PA-07: Keegan Gibson at PoliticsPA writes that Democrats are growing increasingly antsy as they wait for ex-Rep. Joe Sestak to make a decision about a possible comeback bid for his old seat, particularly since campaigns have just three weeks to gather signatures to get on the ballot, starting Jan. 24. Real estate investor Arlin Green is getting talked up as a possible alternative to take on freshman GOPer Pat Meehan, but Green himself isn't commenting. Gibson also mentions in passing that newspaperman Doug Pike, who heavily self-funded an unsuccessful bid for the Democratic nomination in PA-06 last cycle, won't run here. This is the first time I'd seen Pike's name come up in connection with the 7th, though Pike suggested last summer that he might seek a rematch in the 6th.

WA-01: Here's some evidence that the GOP isn't exactly comfortable with having Snohomish County Councilor (and narrow '10 WA-02 loser) John Koster as their standard-bearer in the newly swingy 1st. PubliCola hears that the GOP has been trying to recruit state Sen. Andy Hill, from the upscale suburban part of the district, into the race, but that he's said no. While I haven't mentioned Hill in the digest before, I've said in comments that he's the Republican in the district who'd scare me most—much more so than Koster, whose borderline-Paulism is a great fit for the rural parts of the district but a terrible fit for the Microsoft suburbs. On the one hand, Hill is only a freshman, having knocked off flaky Dem incumbent Eric Oemig in the Dem-leaning, Redmond-based LD-45 in 2010, but on the other hand, he's an old-school moderate suburban Republican, and one with that "up-and-comer" sheen to him. (David Jarman)

WV-02: Attorney Thornton Cooper, who is in charge of candidate recruitment for the Kanawha County Democratic Executive Committee and is also one of the litigants who successfully sought to overturn the legislature's congressional map, says he will run against Republican Rep. Shelley Moore Capito if no one else can be found.

Other Races:

NY-St. Sen: Democratic NYC Councilman Lew Fidler formally kicked off his campaign for Karl Kruger's vacant state Senate seat on Monday, and also secured the backing of the Independence Party. Meanwhile, GOP candidate David Storobin says he's already raised $70K and has chipped in $50K of his own money in the form of a loan. Fidler, for his part, says he has "at least" $400K on hand, which is a good number, but also shows that his fundraising really slowed down in the second half of the year. (He reported $330K in the bank at the mid-point of 2011.)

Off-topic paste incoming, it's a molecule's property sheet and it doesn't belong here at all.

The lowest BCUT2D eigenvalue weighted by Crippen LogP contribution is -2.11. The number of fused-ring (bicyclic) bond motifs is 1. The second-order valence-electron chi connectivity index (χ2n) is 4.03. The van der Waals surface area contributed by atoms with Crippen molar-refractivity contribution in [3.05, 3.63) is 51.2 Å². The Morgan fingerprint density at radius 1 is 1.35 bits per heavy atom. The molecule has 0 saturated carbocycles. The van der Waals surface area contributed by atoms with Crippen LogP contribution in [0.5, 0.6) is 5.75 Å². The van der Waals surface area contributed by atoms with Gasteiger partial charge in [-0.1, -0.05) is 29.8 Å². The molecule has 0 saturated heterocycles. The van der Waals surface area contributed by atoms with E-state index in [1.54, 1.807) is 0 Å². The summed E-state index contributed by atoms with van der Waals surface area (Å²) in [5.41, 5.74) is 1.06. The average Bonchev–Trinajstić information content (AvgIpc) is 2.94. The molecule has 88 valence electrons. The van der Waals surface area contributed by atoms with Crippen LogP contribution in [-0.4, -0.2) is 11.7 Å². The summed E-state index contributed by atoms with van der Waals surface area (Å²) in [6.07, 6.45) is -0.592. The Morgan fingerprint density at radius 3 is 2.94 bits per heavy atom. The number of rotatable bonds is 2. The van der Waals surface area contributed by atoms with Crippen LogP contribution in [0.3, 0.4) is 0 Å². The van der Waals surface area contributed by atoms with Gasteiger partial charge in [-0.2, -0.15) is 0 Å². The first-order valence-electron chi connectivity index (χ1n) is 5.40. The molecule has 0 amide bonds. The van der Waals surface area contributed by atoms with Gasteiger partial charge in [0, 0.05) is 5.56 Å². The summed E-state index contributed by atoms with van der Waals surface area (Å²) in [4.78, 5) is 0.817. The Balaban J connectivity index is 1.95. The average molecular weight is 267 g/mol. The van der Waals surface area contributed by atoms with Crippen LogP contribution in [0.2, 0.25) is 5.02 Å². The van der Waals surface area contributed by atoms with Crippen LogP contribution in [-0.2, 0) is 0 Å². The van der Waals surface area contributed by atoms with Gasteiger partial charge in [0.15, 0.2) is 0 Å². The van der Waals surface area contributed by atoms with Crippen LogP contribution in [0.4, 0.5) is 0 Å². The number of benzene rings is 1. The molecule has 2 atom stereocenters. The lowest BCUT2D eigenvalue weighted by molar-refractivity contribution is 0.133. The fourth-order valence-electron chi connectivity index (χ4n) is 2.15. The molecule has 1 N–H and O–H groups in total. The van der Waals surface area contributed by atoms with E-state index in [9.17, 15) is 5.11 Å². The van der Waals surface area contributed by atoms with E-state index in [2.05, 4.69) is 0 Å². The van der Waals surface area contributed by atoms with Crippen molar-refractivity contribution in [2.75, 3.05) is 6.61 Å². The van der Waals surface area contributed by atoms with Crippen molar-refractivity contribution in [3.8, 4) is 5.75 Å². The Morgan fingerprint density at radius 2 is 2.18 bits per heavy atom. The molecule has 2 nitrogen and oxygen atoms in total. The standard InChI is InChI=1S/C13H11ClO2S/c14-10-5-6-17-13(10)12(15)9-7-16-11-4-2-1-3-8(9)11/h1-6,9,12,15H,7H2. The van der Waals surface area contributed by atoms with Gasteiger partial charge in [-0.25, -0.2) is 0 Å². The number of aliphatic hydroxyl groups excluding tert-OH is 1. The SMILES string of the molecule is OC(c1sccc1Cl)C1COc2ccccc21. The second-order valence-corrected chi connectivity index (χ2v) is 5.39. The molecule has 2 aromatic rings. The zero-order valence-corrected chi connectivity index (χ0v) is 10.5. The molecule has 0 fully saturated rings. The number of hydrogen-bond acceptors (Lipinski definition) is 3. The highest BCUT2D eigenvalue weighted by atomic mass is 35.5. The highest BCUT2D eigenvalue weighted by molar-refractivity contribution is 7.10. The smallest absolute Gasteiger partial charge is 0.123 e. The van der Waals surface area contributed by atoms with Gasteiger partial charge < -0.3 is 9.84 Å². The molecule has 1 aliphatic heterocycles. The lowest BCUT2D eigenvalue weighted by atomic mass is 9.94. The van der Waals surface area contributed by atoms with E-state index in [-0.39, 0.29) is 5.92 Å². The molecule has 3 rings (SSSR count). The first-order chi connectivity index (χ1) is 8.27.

PA-AG: As expected, the Pennsylvania Democratic Party did not endorse anyone for attorney general at its state committee meeting this past weekend. The hurdle was quite high: Candidates needed to clear a two-thirds majority to secure the party's official backing. Former PA-08 Rep. Patrick Murphy came close, getting 191 votes on the second ballot (just over 60%) to 125 for former Philadelphia prosecutor Dan McCaffery. Both men, along with former Lackawanna prosecutor Kathleen Kane, say they will continue to seek the Democratic nomination.

Grab Bag:

Census: If you spend a lot of time looking at Census data, you've probably noticed that "Hispanic" gets listed separately as an ethnicity, not as a race, leaving Hispanics, when filling out the "race" portion of the Census, to choose between being white, black, Native American, or "some other race." (The split between "white" and "some other" seems to break down about half-and-half, though this seems to vary from place to place, and from nationality to nationality, such as Mexican-Americans vs. Cuban-Americans.) The New York Times has an interesting new look at this problem, how the Census Bureau is struggling to make sense of it, and how individual Latinos weigh the factors in the decision on which box to check. (David Jarman)

Passings: Former West Virginia Gov. Hulett Smith died on Sunday at the age of 93. Smith, a Democrat, served from 1965 to 1969, back when West Virginia limited its governors to a single term.

WATN?: Former Dem Rep. Marion Berry of Arkansas, who cited health concerns when he retired in 2010, is currently undergoing treatment for cancer. Berry had surgery on a brain tumor last year and was later diagnosed with lymphoma. Needless to say, we wish him the best.

Redistricting Roundup: